Sala Juarez -LARVA - Av. Juarez 451. Centro Historico. Guadalajara, Mexico
Opening January 31, 2015
Untill February 28, 2015
Cafe Benito/ Sala Juarez is open from 9:00am-11:00 pm
Closed on Sundays
A royalty-free, generic photograph of a European-style mountain landscape scene, obviously pixelated and intended to be experienced onscreen, served as the starting point for this new installation at LARVA, Guadalajara, Mexico, by the Antwerp-based artist duo Carla Arocha and Stéphane Schraenen. In the photograph’s foreground pink flowers fluoresce against the garish green hills in contrast with the blue sky with fluffy white clouds; brown shadows and yellow can be picked out in the scene in patches.
Distilling this image into six colours in an abstract, six-pointed starburst configuration – its hues could easily have been borrowed from the stripes of a Mexican blanket or facades - Arocha and Schraenen reinsert these colours into the exhibition space in broad bandwidths on the walls. Two layers of veils composed of identical, mirroring segments, hang in symmetrical formation: they bracket the centre and re-explode the abstraction into a new spatial experience. The double-sided mirrored veils composed of identical segments – squares frames - create a mise-en-abîme, different in every direction.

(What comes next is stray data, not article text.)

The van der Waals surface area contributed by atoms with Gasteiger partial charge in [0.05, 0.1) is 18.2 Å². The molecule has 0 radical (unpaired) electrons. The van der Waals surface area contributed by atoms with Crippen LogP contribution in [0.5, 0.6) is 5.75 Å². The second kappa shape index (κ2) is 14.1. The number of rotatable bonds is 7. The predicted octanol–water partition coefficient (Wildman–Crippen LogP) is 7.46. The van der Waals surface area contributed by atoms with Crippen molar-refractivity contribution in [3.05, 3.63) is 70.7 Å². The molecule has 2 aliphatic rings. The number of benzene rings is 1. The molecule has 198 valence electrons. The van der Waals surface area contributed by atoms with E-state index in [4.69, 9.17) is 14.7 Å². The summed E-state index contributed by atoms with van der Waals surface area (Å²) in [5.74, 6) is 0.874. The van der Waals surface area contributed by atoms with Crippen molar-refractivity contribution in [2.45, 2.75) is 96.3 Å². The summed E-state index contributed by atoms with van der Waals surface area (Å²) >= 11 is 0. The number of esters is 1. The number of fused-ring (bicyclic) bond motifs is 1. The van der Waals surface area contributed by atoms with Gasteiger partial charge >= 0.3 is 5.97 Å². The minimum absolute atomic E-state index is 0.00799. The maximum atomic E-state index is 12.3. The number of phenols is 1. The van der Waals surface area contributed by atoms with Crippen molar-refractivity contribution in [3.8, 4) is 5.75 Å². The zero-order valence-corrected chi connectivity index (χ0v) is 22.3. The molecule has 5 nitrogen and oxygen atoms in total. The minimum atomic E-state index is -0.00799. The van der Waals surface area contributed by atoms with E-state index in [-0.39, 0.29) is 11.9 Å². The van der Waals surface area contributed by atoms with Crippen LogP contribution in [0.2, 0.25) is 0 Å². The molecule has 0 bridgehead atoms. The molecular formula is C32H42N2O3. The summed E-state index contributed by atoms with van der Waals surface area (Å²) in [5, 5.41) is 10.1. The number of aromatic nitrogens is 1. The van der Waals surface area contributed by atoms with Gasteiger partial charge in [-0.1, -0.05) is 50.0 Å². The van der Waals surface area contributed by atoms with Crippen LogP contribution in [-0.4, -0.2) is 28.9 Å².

As viewers walk through the installation, their movements activate optical mixing. The distilled palette of the original landscape image is isolated, then remixed in real time, transformed and re-experienced, offering a 21st century reversal of the optical principles underlying impressionist painting. At the same time, Landscape offers an abstract model for viewing and renders the act of seeing (images) tangible. The installation also shows how translating distinct formal elements into new cultural and geographical contexts constitute an act of creative regeneration.
The Antwerp-based duo Carla Arocha (Caracas) and Stéphane Schraenen (Antwerp) have been collaborating since 2004. Their sculptures, 2D works and installations recalibrate optical and cultural phenomena: they pare them down to their essence and redirect them in material objects that are reminiscent of modernist design and abstract and minimalist art of the Twentieth century. Some works include references to film noir and popular culture, thereby investing abstraction with a narrative perspective. Their modular veils fragment spaces and invite viewers to engage in an optical choreography that is activated by their own movements. Carla Arocha and Stéphane Schraenen have exhibited widely throughout Europe, the United States and Mexico. 2014 saw the realization of Persiana, a 10-year survey at CCMechelen in Belgium.
Kate Christina Mayne